Q&A with rock guitarist Slash
By Eric Walden
The Salt Lake TribuneFirst published Jul 18 2013 09:24PM
An excerpt of The Tribune’s July 10 interview with Rock and Roll Hall of Famer Slash:
EW • In its year-plus of existence, "Apocalyptic Love" has spawned four hit singles and a wide-ranging tour. Did you expect this level of success, or has it been a pleasant surprise?
Slash • I’ve never been one to expect anything. I made what I thought was a good record, put it out, and figured we’d see how it goes. I feel really blessed and humbled at everything that’s happened.
EW • What has the experience been like of seeing a group that was only supposed to be the touring band for your first solo project become your writing and recording partners?
Slash • We started touring together, and I realized what a great unit we’d put together. So we decided to start writing; Myles [Kennedy] and I got started out on the road. After the tour was over, we had really established a chemistry. It’s really been very seamless.
EW • You’ve spent much of your career with the same guys from GN’R and Velvet Revolver; how different was it working with a completely different group?
Slash • Obviously, I’ve worked with the guys from Guns and Velvet Revolver a lot, but I also played in two different versions of Slash’s Snakepit, so it’s not that unusual for me to work with new guys.
EW • Are there any plans for another album with Myles and the Conspirators?
Slash • We’re actually working up the next one as we speak. Myles has a new album coming out and then a tour, so it’ll be after that. But I’m working on material, I’ll send it to him, and he’ll come in and record. It’ll be out early next year.
EW • How was it playing the recent Kings of Chaos shows in South Africa?
Slash • That was an experience — all the one-offs I was doing. And to travel to a country … as exotic as [South] Africa was amazing.
EW • Obviously there were plenty of people you’re familiar with, like Myles, Duff McKagan, Matt Sorum, Gilby Clarke and Dave Kushner. But how was it playing with artists you don’t usually perform with? I saw videos of you playing two songs with Collective Soul’s Ed Roland; that seems like such an odd pairing.
Slash • I didn’t even know who he was [at first]. I’d flown in and I only rehearsed with Glenn Hughes, Duff and Matt. And I’m looking at him going, ‘Who the [expletive] is that guy?’ And then he pulls out his guitar and starts playing that song [The World I Know]. And I’m going, ‘[Expletive], I love that song.’ Turns out, he wrote some of my favorite songs of the ’90s. He’s one of my favorite guys now. We had a great time.
EW • So no big issues as far as people not used to working together suddenly working together?
• I understand what you’re saying there. But I’m a professional, so you learn how to adapt and work with personalities. If you’re professional, you learn to deal with the different sides of people.
EW • It seems like you do a lot of guest spots on other artists’ songs. Some are obvious, like Alice Cooper, Steven Adler or Halestorm, who you toured with recently. Others are more eclectic and esoteric. Just looking at a list of your guest appearances recently, I saw the country act Williams Riley Band, Italian rock singer Vasco Rossi, and a song you did for the cartoon "Phineas & Ferb." How do you choose which projects to play on?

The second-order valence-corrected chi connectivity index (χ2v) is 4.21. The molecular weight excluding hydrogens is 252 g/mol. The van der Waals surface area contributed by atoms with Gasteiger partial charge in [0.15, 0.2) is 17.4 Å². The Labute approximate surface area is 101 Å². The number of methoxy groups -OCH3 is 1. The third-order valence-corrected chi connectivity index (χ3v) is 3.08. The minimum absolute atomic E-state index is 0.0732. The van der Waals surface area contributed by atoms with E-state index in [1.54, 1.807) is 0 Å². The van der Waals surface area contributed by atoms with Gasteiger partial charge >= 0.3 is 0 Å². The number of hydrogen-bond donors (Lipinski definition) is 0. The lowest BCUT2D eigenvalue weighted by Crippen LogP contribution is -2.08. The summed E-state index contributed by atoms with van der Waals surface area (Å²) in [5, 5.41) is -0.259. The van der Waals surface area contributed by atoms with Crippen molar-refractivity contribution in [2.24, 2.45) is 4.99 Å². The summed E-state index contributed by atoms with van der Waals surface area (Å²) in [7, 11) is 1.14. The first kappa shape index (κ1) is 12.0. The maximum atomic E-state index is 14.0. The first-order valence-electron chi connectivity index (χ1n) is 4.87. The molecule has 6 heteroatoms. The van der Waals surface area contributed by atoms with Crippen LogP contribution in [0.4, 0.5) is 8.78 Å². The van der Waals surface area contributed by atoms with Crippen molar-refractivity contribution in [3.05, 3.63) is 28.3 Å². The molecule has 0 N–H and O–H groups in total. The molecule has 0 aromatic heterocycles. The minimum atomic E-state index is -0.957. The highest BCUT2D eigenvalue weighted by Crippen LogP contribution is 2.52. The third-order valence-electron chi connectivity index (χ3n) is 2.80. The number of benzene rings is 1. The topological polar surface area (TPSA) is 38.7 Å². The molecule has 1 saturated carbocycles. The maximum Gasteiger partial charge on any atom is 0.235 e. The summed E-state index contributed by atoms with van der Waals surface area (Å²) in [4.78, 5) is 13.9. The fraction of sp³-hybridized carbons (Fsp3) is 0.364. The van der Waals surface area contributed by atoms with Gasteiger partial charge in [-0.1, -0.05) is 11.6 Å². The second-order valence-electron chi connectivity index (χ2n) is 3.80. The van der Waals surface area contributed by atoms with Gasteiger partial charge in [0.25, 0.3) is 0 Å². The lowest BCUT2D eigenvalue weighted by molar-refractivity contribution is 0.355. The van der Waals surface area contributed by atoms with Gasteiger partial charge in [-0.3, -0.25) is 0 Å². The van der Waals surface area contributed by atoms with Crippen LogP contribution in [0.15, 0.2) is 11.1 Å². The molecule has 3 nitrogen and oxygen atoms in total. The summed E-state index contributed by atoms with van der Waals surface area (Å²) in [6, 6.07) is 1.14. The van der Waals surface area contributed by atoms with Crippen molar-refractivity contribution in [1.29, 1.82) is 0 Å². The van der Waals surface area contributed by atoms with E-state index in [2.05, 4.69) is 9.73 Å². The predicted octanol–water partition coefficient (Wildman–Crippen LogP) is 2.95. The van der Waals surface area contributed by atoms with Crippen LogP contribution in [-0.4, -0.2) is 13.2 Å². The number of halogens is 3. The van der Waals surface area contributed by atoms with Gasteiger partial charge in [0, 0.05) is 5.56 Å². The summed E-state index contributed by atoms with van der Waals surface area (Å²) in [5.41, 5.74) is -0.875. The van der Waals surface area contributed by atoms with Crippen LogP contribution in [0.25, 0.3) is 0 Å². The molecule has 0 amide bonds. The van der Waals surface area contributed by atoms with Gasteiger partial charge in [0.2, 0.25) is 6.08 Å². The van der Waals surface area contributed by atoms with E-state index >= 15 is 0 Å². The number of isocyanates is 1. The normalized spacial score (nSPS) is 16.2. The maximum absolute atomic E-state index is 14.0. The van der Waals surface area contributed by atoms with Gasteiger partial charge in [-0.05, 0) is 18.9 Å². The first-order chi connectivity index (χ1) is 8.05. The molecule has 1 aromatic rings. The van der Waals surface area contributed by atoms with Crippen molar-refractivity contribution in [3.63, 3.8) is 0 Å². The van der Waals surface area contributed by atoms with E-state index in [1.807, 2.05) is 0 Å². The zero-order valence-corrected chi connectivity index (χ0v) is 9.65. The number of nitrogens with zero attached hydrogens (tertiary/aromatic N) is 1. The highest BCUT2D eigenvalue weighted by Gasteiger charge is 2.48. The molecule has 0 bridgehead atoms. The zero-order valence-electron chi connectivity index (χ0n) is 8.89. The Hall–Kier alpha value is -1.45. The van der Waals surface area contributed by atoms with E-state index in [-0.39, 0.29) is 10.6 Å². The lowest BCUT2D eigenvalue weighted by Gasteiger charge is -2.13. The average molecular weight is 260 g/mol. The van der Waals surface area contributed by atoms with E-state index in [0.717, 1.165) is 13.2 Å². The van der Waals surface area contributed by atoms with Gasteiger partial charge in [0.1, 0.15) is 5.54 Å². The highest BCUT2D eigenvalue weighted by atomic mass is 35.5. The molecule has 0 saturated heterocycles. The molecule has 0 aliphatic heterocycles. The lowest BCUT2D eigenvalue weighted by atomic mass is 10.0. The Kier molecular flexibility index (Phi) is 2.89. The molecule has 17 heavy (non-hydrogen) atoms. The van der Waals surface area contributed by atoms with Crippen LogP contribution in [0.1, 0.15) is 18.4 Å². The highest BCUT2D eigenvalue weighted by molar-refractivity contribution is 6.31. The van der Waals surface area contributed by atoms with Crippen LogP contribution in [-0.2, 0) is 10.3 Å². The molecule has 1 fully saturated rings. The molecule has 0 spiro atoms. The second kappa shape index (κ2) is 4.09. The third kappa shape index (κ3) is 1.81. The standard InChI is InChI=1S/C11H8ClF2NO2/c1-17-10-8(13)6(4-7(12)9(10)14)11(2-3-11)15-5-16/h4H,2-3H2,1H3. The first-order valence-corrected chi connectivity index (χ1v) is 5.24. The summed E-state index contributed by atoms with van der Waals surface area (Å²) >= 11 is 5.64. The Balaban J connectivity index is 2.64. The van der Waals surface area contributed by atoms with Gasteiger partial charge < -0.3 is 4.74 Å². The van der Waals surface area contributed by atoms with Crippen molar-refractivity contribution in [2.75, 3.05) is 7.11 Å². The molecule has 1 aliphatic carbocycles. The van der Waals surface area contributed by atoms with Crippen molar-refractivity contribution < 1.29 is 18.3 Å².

Slash • Usually, there’s a mutual friend or producer involved, especially with some of that obscure stuff. Really, though, it depends on the song. These things come out of the blue. I love to play, I love to jam, and I think I’m just trying to add something, trying to enhance a song if I can.
EW • Is there anyone you’d really love to work with who you haven’t yet?
Slash • No, there’s no one I’m seeking out. I don’t do that. The first solo record was really the only time anything like that was pre-planned, where I’m calling people up and asking, "Will you sing on my record?"
EW • I’ve seen you posting recently about "Nothing Left to Fear," the upcoming movie from your horror film company, Slasher Films. What’s it been like working in movies as opposed to music?
Slash • It’s definitely different — it’s a much slower-paced industry. There’s a lot of loopholes you can fall into and never get out of. But it’s been a ton of fun and a learning experience. It’s really enlightening creatively. I also did the soundtrack [for Nothing Left to Fear]. I’ve done scores before, and it definitely brings out a different side of me. I don’t know where that music is coming from.
EW • I saw another post about Andy Murray’s recent win at Wimbledon. Was that just a shout-out to a fellow native Briton? I know you were involved in BMX as a kid; are you a sports fan?
Slash • He’s from the U.K., and I’ve been watching him struggle to get to where he is. So it was cool seeing him beat [Novak] Djokovic. I’m not an avid sports fan; I’m just around it a lot. You’re on the road, you watch TV a lot. And the crew watches a lot. So you start to root for the people you’re around.
EW • So, what can fans who show up to see you play July 24 expect to see?
Slash • It’s gonna be a blast. It’ll be the first time this band has played Park City. And just knowing what Utah fans are like, it’s gonna be awesome.